What is skin cancer?

Skin Cancer
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Skin cancer prevention: Overview

Skin cancer is the abnormal growth of cells in the skin. It usually appears as a growth that changes in color, shape, or size. This can be a sore that does not heal or a change in a mole. Skin cancer is almost always curable when found early and treated. So it is important to see your doctor if you have any of these changes in your skin.

Skin cancer is the most common type of cancer. It often appears on areas of the body that have been exposed to the sun, such as the head, face, neck, back, chest, or shoulders.

Skin cancer

Skin cancer happens when cells in your skin grow abnormally and out of control. The cancer cells can spread to other parts of your body.

Skin cancer may first appear as a new mole, a change in a growth or mole, a sore that doesn't heal, or an irritation of the skin.

Exposure to the sun is the most common cause of skin cancer.

There are three major types of skin cancer:

  • Basal cell skin cancer is the most common form. It grows slowly and seldom spreads to other parts of the body.
  • Squamous cell skin cancer also rarely spreads, especially if it is found and treated early. But it's more likely to spread than basal cell cancer.
  • Melanoma grows and spreads rapidly and can invade other organs, such as the liver, lungs, or brain.

Preventing skin cancer

Preventing skin cancer isn't always possible. But you can take steps to protect your skin from UV radiation. Sunscreen plays an important role in protecting your skin from UV radiation. But it can't prevent skin damage if you are exposed to the sun's rays for long periods of time. Experts recommend that you use more than one method to fully protect your skin.

  • Stay out of the sun during the peak hours of UV radiation.

    Peak hours are from 10 a.m. to 4 p.m. Find shade if you need to be outdoors. You can also find how much UV exposure you are getting by using the shadow rule. If your shadow is longer than you, then UV exposure is low. If your shadow is shorter than you, then UV exposure is high.

  • Wear protective clothing.

    This can include:

    • Wide-brimmed hats that protect the face and neck.
    • Tightly-woven clothes made of thick material, such as unbleached cotton, polyester, wool, or silk.
    • Dark clothes with dyes added that help absorb UV radiation.
    • Loose-fitting long-sleeved clothes that cover as much of the skin as possible.
    • Clothes with sun protection factor (SPF) in the fabric that doesn't wash out.
  • Wear sunscreen, with an SPF of 30 or higher, every day.

    This includes summer and winter, on both cloudy and clear days.

  • Use sunscreen that blocks both UVA and UVB radiation.

    Apply to all exposed skin, including the nose, lips, ears, scalp, back of the hands, and neck. Apply sunscreen 30 minutes before going in the sun. Reapply it every 2 hours and after swimming, exercising, or sweating.

  • Use protective lip balm.

    Use lip balm or cream that has an SPF of 30 or higher to protect your lips from getting sunburned.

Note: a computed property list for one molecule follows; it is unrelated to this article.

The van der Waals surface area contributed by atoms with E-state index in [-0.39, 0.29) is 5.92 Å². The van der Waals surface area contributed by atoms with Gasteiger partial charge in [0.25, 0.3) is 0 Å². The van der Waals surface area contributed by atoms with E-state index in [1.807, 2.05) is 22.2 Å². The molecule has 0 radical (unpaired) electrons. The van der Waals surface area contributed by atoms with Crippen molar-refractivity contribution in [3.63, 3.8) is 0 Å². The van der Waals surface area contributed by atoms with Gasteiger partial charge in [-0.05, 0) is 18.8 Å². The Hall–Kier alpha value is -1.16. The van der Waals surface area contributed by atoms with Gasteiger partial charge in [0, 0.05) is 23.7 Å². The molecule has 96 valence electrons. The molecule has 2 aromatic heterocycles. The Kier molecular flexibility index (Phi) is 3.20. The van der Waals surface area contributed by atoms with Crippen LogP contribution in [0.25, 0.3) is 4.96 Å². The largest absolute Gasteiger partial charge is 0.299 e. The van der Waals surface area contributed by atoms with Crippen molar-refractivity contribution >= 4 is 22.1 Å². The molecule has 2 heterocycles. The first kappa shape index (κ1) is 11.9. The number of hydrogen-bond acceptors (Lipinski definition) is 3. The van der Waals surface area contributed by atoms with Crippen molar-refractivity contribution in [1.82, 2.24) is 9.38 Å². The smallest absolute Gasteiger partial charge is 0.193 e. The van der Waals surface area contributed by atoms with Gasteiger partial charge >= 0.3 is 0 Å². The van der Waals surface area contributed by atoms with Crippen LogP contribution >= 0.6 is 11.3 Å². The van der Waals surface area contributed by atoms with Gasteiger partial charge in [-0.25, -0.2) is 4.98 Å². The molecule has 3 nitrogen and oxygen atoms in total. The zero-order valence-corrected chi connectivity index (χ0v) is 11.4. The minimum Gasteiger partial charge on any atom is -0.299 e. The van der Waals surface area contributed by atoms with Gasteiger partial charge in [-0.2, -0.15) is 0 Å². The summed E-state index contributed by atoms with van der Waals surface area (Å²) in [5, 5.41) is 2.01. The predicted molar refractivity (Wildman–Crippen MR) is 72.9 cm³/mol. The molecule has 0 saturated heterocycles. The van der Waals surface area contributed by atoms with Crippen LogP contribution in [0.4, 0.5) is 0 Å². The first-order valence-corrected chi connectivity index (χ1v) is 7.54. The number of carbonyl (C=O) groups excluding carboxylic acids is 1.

• Wear wraparound sunglasses.

    Choose ones that block at least 99% of UVA and UVB radiation.

  • Be careful when you are on sand, snow, or water.

    These surfaces can reflect 85% of the sun's rays. Also be careful when you're at high elevations or in countries near the equator.

  • Avoid artificial sources of UVA radiation.

    This includes sunlamps and tanning booths. Like the sun, they can cause skin damage and increase the risk of skin cancer.

A child's skin is more sensitive to the sun than an adult's skin and is more easily burned. Babies younger than 6 months should always be completely shielded from the sun. Children 6 months and older should have their skin protected from too much sun.

How can you care for yourself to prevent skin cancer?

  • Wear a wide-brimmed hat and long sleeves and pants if you are going to be outdoors for a long time.
  • Avoid the sun between 10 a.m. and 4 p.m., which is the peak time for UV rays.
  • Wear sunscreen on exposed skin. Make sure to use a broad-spectrum sunscreen that has a sun protection factor (SPF) of 30 or higher. Use it every day, even when it is cloudy.
  • Do not use tanning booths or sunlamps.
  • Use lip balm or cream that has sun protection factor (SPF) to protect your lips from getting sunburned.
  • Wear sunglasses that block UV rays.

Examining your skin for signs of skin cancer

Skin cancer, including melanoma, is curable if spotted early. A careful skin exam may identify suspicious growths that may be cancer or growths that may develop into skin cancer (precancers).

  • Learn the ABCDEs of early detection.

    These are the changes in a mole or skin growth that are warning signs of melanoma.

  • Examine your skin regularly.

    Get to know your moles and birthmarks. And look for any abnormal skin growth and any change in the color, shape, size, or appearance of a skin growth.

  • Check for any area of skin that does not heal after an injury.
  • Ask your doctor to check your skin during health exams.

    Most experts recommend having your skin examined regularly.

  • Bring any suspicious skin growths or changes in a mole to the attention of your doctor.

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The content above contains general health information provided by Healthwise, Incorporated, and reviewed by its medical experts. This content should not replace the advice of your healthcare provider. Not all treatments or services described are offered as services by us. For recommended treatments, please consult your healthcare provider.